There’s been concern recently about the accumulation of gadolinium in the brains of people who’ve had MRIs. Gadolinium is the dye that’s used to provide the “contrast” that can highlight lesions in the brain that might not otherwise be seen. This research suggests that by using artificial intelligence techniques to tweak MRI images, it may be possible to reduce the amount of contrast agent to only 10 percent of what’s currently used and still highlight those lesions.
Artificial intelligence can help reduce the amount of gadolinium needed as a contrast agent in MRI (magnetic resonance imaging) scans, preventing the agent’s potential toxicity when accumulated in body tissue, including the brain and bones, each time it is used, researchers suggest.
The finding is of particular importance for patients with health conditions that require regular MRI assessments such as multiple sclerosis (MS).
The data were reported in the study “Evaluation of Deep-Learning-Based Technology for Reducing Gadolinium Dosage in Contrast-Enhanced MRI Exams,” presented at the 104th Scientific Assembly and Annual Meeting of the Radiological Society of North America (RSNA) Nov. 25-30 in Chicago.
Lipids go hand in hand with cholesterol levels. So, as a guy whose high cholesterol levels have been controlled by statin medications for years, this interests me. Would my disability be higher if I hadn’t been controlling my HDL and LDL levels? Or, did my high cholesterol levels trigger my MS in the first place?
High levels of certain lipids, or fat, in the blood are linked to increased disability scores and high levels of pro-inflammatory markers in relapsing-remitting multiple sclerosis (RRMS) patients, a small study reports.
The study, “Lipoprotein markers associated with disability from multiple sclerosis,” was published in the journal Scientific Reports.
This is an important warning about a problem that’s associated with Gilenya. But everyone should read the entire advisory, not just the headline. Don’t just depend on social media for information about this. Discuss any concerns with your neurologist.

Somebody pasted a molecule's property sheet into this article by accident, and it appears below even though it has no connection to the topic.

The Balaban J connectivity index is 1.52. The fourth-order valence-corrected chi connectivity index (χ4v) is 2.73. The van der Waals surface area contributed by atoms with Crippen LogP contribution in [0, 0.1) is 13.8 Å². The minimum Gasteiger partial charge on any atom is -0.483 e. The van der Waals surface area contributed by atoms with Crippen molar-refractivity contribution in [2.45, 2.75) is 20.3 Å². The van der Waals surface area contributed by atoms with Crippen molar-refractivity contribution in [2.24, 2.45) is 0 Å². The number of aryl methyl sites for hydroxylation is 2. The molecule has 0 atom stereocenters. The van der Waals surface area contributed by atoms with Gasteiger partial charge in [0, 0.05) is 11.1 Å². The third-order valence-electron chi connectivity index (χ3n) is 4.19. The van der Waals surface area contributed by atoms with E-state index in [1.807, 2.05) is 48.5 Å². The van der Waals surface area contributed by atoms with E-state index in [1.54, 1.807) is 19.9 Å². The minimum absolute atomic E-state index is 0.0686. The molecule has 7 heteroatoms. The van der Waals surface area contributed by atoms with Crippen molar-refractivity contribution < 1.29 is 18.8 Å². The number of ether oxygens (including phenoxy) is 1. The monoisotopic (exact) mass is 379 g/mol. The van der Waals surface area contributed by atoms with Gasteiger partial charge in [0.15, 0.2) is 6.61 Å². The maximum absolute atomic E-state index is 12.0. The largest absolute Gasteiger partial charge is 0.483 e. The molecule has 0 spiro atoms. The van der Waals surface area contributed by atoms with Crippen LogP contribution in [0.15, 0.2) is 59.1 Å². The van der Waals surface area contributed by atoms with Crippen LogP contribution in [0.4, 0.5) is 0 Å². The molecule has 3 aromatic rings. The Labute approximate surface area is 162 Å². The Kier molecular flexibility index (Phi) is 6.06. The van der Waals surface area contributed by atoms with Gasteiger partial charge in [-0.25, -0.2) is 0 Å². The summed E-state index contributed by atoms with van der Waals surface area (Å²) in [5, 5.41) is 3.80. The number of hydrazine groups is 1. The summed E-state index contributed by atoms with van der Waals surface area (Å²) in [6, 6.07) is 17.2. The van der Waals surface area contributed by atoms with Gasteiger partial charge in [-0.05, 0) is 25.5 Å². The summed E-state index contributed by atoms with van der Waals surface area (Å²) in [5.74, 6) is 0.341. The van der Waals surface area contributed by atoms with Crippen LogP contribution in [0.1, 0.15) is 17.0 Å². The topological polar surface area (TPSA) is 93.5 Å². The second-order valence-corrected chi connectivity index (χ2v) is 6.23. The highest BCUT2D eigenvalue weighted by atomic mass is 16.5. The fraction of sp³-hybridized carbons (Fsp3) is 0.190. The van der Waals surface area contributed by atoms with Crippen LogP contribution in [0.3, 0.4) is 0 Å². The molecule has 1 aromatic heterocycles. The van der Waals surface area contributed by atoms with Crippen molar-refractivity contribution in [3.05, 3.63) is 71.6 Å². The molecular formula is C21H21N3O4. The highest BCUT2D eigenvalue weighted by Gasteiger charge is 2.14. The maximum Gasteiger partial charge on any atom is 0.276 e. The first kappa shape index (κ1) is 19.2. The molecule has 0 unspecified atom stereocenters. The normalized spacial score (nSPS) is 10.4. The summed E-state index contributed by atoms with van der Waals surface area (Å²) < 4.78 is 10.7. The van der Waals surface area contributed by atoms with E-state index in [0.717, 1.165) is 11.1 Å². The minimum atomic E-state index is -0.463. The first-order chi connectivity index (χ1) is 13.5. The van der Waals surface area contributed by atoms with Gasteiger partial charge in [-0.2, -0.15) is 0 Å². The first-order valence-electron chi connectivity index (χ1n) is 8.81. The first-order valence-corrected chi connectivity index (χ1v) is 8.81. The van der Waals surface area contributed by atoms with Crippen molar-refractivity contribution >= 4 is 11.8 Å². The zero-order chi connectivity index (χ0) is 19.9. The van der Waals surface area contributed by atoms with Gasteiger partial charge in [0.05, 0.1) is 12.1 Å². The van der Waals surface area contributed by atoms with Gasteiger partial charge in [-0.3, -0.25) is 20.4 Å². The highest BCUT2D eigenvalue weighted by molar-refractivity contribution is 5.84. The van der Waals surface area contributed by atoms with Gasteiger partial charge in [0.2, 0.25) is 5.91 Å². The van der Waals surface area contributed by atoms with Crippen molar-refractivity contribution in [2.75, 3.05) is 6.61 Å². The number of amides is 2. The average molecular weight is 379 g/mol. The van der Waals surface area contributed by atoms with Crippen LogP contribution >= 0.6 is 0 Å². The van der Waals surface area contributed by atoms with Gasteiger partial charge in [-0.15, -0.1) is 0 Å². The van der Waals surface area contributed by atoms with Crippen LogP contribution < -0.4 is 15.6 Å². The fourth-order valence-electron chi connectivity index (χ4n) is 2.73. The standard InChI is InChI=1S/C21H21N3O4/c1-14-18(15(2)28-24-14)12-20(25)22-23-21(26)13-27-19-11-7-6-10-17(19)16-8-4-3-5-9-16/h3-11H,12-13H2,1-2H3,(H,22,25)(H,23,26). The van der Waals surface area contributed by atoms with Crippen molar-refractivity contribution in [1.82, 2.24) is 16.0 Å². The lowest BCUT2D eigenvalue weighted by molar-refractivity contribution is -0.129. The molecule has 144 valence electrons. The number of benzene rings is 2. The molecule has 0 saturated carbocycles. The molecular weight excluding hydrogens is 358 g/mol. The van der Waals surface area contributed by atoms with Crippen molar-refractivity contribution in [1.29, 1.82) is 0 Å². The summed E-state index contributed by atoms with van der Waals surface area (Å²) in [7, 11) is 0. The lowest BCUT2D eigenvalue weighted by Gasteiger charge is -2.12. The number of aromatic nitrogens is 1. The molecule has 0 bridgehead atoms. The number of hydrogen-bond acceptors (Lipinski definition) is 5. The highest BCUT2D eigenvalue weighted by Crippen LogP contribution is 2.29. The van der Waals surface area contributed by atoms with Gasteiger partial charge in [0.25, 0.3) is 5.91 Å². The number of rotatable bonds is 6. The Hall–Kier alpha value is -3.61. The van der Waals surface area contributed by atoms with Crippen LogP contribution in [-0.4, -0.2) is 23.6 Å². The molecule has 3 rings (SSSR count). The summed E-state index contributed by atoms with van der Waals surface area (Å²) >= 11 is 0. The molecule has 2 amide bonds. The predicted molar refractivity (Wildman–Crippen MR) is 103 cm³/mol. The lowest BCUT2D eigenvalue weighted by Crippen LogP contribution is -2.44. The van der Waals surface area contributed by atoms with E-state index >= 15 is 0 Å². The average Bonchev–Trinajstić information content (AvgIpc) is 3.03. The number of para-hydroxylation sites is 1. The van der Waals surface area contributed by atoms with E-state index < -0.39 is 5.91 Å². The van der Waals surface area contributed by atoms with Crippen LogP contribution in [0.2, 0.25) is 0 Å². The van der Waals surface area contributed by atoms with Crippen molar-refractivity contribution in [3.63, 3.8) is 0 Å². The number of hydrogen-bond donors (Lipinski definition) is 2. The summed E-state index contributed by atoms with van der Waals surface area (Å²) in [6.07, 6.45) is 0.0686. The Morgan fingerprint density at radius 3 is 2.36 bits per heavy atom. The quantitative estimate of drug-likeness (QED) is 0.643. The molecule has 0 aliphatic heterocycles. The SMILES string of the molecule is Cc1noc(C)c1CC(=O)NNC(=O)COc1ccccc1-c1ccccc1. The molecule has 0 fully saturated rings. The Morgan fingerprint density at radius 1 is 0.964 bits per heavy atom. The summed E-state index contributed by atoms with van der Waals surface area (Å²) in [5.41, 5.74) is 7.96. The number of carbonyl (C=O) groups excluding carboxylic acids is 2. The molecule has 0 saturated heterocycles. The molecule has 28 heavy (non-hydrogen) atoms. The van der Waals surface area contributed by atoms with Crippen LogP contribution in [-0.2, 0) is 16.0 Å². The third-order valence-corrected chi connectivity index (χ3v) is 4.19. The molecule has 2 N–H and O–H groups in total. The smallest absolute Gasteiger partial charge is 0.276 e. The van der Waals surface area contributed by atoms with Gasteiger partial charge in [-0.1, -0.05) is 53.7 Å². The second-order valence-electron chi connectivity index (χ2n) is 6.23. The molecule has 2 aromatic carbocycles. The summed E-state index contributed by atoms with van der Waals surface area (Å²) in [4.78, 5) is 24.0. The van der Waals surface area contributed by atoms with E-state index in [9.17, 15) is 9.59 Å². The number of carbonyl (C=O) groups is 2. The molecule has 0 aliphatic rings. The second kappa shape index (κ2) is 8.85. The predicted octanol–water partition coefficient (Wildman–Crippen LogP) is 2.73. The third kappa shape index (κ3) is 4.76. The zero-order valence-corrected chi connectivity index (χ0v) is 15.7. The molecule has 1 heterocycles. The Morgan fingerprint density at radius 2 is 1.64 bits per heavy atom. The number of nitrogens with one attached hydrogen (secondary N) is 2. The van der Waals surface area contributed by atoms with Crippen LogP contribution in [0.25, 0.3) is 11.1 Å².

The U.S. Food and Drug Administration (FDA) has issued a safety alert, warning that people with relapsing multiple sclerosis who stop using Gilenya (fingolimod) may experience worsening of their disease beyond that of when starting the medicine or while taking it.
Reported cases of such increases in MS disability upon stopping treatment are rare, the FDA notes in its Nov. 20 alert, but can result in permanent disability to patients.
This is something to keep an eye on. The FDA hasn’t yet approved this stem cell trial, so participants aren’t yet being sought. But let’s hope the trial using mesenchymal stem cells (MSCs) is given the go-ahead. Stem cell therapy is being used in other countries to treat MS. While there are risks, there are also many reports of successful treatments. It’s time to move ahead in the U.S.
The company announced that it has submitted an investigational new drug application to the FDA requesting to start the trial. A separate Phase 3 study of NurOwn in treating amyotrophic lateral sclerosis (ALS) patients is underway and enrolling.
Note: Multiple Sclerosis News Today is strictly a news and information website about the disease. It does not provide medical advice, diagnosis, or treatment. This content is not intended to be a substitute for professional medical advice, diagnosis, or treatment. Always seek the advice of your physician or other qualified health provider with any questions you may have regarding a medical condition. Never disregard professional medical advice or delay in seeking it because of something you have read on this website. The opinions expressed in this column are not those of Multiple Sclerosis News Today or its parent company, BioNews Services, and are intended to spark discussion about issues pertaining to multiple sclerosis.
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